The consensus on the Internet is that flashbacks are the devil and writers should avoid flashbacks if at all possible. Very helpful tip, Internet.
Actual footage of the Internet banishing flashbacks from existence.
I disagree with the conventional wisdom that says flashbacks, simply by nature, interrupt the current action of the story. I believe they can and do only when an author presents them that way.
I suggest writers approach writing flashbacks in the same way we approach any other scene. Flashbacks are simply scenes like any other scene.
Let's kick around a little theory on flashbacks
If you, the author, approaches the writing of a flashback as if it's occurring in the present time, then that's the way it will come across to the reader. But if you approach the scene as if it's occurring in the past, that's the way it will feel to the reader.
Flashbacks can take place in the "present" as much as any other scene. Don't think of flashbacks as the "past" when you write them. Think of them as a part of the current story that you're merely telling out of sequence. (This may apply to prologues and flash-forward’s as well.)
Flashbacks go wrong in these key areas:
- The flashback is not as interesting as the rest of the story.
- The flashback is irrelevant to the rest of the story. Sometimes a particular backstory simply isn't needed at all and its inclusion into the story takes away more than it adds to the story.
- The flashback has no connection to the rest of the story. Sometimes the backstory makes sense in terms of sharing more information about characters, but that information doesn't play an actual role in the character's decision in the present plot.
How do you write flashbacks?
The exact same way you write the main story, with a few exceptions.
Flashbacks tend to more exciting when they begin in media res, but that doesn't mean you can't write a slow building flashback.
To Italicize or not?
If your flashback is short, you may be able to get away with writing the scene in italics, but longer flashback scenes could get annoying when italicized. Usually, it’s best to avoid long passages of italics.
My personal preferred method is to provide some sort of visual cue for the reader signifying that a flashback is about to occur. No italics are needed with this method.
The visual cue could be asterisks (***), a simple line break or a brand new chapter. In general, flashbacks tend to work better when separated from the current narrative.
Whichever visual cue you decide to use, make sure you use that only for the moment any flashback occurs. This way you don't have to announce the flashback with things like: He remembered the day like it was yesterday... (Or something like that.)
You can begin the flashback scene in media res. Readers are intelligent, they will understand that whenever they see your visual cue, they'll instantly know it's flashback time.
Also, providing a cue separates the flashback from the current narrative visually and avoids confusing the reader as you go into it.
What should a flashback be about?
I suggest to avoid trying to explain the ‘how’ and ‘why’ of the character’s behavior by means of a flashback. That's not to say that you must never do it, but it is to say that the purpose of your flashback should be much more than that.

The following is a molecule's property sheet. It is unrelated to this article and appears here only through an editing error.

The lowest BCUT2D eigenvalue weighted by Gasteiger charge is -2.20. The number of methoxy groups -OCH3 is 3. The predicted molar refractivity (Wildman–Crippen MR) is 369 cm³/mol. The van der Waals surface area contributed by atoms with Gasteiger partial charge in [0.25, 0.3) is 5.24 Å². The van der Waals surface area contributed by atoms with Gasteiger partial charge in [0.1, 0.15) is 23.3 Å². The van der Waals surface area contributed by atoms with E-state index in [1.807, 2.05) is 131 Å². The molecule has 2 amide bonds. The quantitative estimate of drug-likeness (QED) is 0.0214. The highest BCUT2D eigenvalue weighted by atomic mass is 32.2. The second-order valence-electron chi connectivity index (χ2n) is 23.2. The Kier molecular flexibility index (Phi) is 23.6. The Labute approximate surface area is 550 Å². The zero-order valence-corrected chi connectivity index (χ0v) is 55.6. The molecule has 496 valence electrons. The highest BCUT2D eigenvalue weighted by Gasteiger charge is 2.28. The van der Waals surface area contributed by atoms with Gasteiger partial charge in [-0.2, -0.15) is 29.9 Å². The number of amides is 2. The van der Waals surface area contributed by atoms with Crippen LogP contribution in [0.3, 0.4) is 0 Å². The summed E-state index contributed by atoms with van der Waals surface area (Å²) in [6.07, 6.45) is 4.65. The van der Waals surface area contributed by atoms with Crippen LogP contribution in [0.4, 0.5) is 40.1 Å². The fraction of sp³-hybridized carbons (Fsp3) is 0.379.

Flashbacks, just like all your scenes, should try to accomplish multiple things at once. If it’s just a scene showing the reason behind your character’s meanness, the scene is not working as hard as it could be. There should be as much drama and conflict in your flashback as there is in the current storyline.
Great flashbacks, like great scenes/characters/plots can not be removed from the story without ruining the overall experience. If you can remove the flashback without harming the rest of the story, it probably should be removed.
- Flashbacks must play an active role in the current storyline.
- The flashback must only occur in a moment that is both realistic and during an emotional hook that connects the past to the present.
A high adrenaline scene can't be interrupted by a flashback without feeling unrealistic. Bring in the flashback at a time when it feels natural that a character would think about his or her past. These are usually low tension scenes.
- Orient the reader.
Flashbacks are the same as any other scene. You must tell the reader where and when they are in relation to time and space, even if, and especially if you begin in media res.
- Don't throw in a flashback scene too early in your story.
How early is too soon? It's not a science. There is no definitive answer. But it's a good idea to establish your character and main plot significantly before you enter a flashback. If the reader isn't interested in your character or main plot then the flashback is less likely to interest them.
The longer you spend establishing your main character/plot the more interested in a flashback the reader is likely to become. If you've successfully established your character and plot to a point where readers do care, then you can drop a flashback into your narrative at any time.
Always try to hold the flashback off for as long as you can though. If it can wait till Chapter 5 then definitely don't put it in Chapter 1.
It's very rare that a flashback works within the first five chapters. The ones that do are the exception to the rule. I would never say that you can't experiment and try new things, but when you do, get feedback from people you trust like a beta reader.